I'll answer that in the belief that you are being serious.
OK, then the rockets seen at 3:20am in the SSW came from some other mysterious vessel. Maybe it was Lord's yellow funneled boat seen around 5am to the SW about 8 miles off?

Again, read the evidence without prejudice -try and fill the man's sea boots.

Gibson told Stone that he saw a signal on the horizon at 3-20 am.. it was about 2 points before the beam then on the beam. No one took a compass bearing of it...just a relative one.
Stone wrote:
" we were heading about W.N.W. Mr. Stewart then took over the Watch."
If, as Stone said, Californian was heading WNW at 4 am, and swinging right at about a degree a minute until the wind rose appreciably after 3-30 am, then she would have been heading about W x S at 3-20 am and her beam would have been pointing roughly SSE.
What was it Stone wrote? Ah yes!
" We saw nothing further until about 3:20 when we thought we observed two faint lights in the sky about S.S.W. and a little distance apart."
So where did the SSW come from? What did Stone tell Stewart? Ah yes!!
"I gave him a full report of what I had seen and my reports and replies from you, and pointed out where I thought I had observed these faint lights at 3:20."
Note that he pointed out where he saw the lights relative to the ship's bow and he saw them abeam. Since the bow was heading WNW at that time, beam was pointing SSW.
I suggest to you that Stone worked out his bearings in retrospect and simply forgot that his ship was still swinging right after 3-30 am.

I didn't make the foregoing up Sam nor did I jump to conclusions. I simply asked myself how a man of Stone's experience, or any officer so qualified, could have arrived at his bearings. More to the point, it is inconceivable that Stone made up an elaborate story- one which bore no relationship to Titanic at the time it was written.
Show me a man who has never made a mistake, and I'll show you a liar.
 

Julian Atkins

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Now, now, Sam, keep your hair on. :D Let's keep this discussion in perspective.
First of all, my interpretation of marine phenomenon and the actions of sailormen is not "so-called" it is more likely to be factual since I am the one who has actually seen and been involved with such things on many occasions.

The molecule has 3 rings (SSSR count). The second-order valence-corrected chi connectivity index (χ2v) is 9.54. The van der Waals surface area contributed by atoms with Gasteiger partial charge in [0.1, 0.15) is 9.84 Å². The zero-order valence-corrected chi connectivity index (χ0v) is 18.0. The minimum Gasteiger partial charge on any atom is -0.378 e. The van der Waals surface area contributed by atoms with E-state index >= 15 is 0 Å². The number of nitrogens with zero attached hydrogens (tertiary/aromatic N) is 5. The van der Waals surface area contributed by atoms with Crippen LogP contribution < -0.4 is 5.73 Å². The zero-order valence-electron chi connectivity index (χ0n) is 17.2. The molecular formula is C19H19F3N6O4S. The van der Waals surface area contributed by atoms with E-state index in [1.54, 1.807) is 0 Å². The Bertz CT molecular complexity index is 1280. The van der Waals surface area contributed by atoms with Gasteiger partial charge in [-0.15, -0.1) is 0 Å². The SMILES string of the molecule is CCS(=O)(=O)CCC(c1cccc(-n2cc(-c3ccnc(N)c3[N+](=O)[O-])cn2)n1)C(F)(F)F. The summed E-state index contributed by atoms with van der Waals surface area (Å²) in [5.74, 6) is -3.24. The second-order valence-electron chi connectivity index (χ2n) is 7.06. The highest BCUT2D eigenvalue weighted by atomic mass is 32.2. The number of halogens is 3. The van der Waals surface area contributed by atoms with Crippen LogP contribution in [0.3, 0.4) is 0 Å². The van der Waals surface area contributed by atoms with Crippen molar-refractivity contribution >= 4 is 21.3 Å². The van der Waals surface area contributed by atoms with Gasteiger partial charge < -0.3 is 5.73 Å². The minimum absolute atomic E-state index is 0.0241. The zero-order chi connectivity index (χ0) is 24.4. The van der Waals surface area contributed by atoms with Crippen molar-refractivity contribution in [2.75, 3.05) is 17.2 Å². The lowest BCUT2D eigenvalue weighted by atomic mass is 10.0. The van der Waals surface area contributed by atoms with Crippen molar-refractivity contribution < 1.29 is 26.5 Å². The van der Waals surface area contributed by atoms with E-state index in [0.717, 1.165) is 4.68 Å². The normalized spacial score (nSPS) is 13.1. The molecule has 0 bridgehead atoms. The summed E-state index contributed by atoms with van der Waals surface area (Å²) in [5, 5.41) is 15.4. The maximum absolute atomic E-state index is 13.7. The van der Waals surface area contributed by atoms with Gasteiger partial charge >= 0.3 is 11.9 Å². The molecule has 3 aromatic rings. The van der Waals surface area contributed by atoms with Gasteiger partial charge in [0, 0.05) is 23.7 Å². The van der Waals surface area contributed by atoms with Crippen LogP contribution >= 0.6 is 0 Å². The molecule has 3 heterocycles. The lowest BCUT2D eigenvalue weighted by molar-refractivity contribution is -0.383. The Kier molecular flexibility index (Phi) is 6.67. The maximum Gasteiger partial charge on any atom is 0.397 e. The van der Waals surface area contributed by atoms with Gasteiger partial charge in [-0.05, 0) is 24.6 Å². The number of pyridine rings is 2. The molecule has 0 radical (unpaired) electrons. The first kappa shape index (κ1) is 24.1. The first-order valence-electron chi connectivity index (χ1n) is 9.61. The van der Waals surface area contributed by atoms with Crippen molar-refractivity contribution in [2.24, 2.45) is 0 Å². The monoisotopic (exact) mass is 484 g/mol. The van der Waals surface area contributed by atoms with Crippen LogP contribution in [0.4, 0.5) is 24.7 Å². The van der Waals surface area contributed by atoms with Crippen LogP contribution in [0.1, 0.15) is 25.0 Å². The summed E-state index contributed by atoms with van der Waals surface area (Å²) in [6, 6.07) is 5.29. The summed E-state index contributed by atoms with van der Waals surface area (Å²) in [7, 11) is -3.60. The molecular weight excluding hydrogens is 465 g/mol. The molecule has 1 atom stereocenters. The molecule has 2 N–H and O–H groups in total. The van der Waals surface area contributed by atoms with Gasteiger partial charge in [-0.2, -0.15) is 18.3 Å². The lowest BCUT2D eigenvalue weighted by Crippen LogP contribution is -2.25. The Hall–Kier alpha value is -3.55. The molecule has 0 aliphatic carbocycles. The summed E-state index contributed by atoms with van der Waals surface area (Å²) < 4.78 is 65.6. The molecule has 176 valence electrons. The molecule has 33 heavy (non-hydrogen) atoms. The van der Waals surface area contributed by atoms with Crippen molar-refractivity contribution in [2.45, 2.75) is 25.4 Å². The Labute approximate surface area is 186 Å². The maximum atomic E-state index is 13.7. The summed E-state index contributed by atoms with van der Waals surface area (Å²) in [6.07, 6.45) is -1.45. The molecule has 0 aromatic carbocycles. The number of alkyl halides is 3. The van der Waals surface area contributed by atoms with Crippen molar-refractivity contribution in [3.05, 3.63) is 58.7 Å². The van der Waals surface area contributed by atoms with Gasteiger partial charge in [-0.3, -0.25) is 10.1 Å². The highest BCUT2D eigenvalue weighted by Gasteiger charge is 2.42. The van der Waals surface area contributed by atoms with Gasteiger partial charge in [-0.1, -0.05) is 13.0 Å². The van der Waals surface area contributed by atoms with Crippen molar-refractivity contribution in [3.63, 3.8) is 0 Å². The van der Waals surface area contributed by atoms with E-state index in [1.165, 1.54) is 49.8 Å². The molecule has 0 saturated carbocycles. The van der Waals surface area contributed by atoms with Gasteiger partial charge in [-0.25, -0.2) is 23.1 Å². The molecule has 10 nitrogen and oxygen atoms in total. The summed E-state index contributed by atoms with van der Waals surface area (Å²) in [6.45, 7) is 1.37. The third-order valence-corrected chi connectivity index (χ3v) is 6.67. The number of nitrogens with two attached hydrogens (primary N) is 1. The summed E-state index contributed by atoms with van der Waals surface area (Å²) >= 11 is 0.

Consequently, the word "Interpretation" should not be confused with the expression "educated guess".
There is very little "pretty clear" about Gibson's evidence relative to the last hour of his Watch.
For instance: how can a rocket be "right on the horizon" and go "right up in the air"? That is a contradiction in terms. In fact, your bold emphasis also contradicts your own argument.
The word "rocket" in that exchange is used by the questioner and the witness but the description of what was seen was a "flash".
No doubt the following will be dismissed out of hand, but one must try.
The first flash in the firing sequence of a signal is on the deck. Then there is a second flash at maximum trajectory... thereafter, and for some time, the signal gives off a steady light from multiple - closely concentrated sources. Gibson described seeing a flash which he called a rocket. You like his evidence during this part of his interrogation, so consider the following:

In their reports to Lord on April 18, Gibson wrote:
"At about 3:20 looking over the weather cloth, I observed a rocket about two points before the beam (Port), which I reported to the Second Officer. About three minutes later I saw another rocket right abeam which was followed later by another one about two points before the beam."
Whereas Stone wrote:
" We saw nothing further until about 3:20 when we thought we observed two faint lights in the sky about S.S.W. and a little distance apart."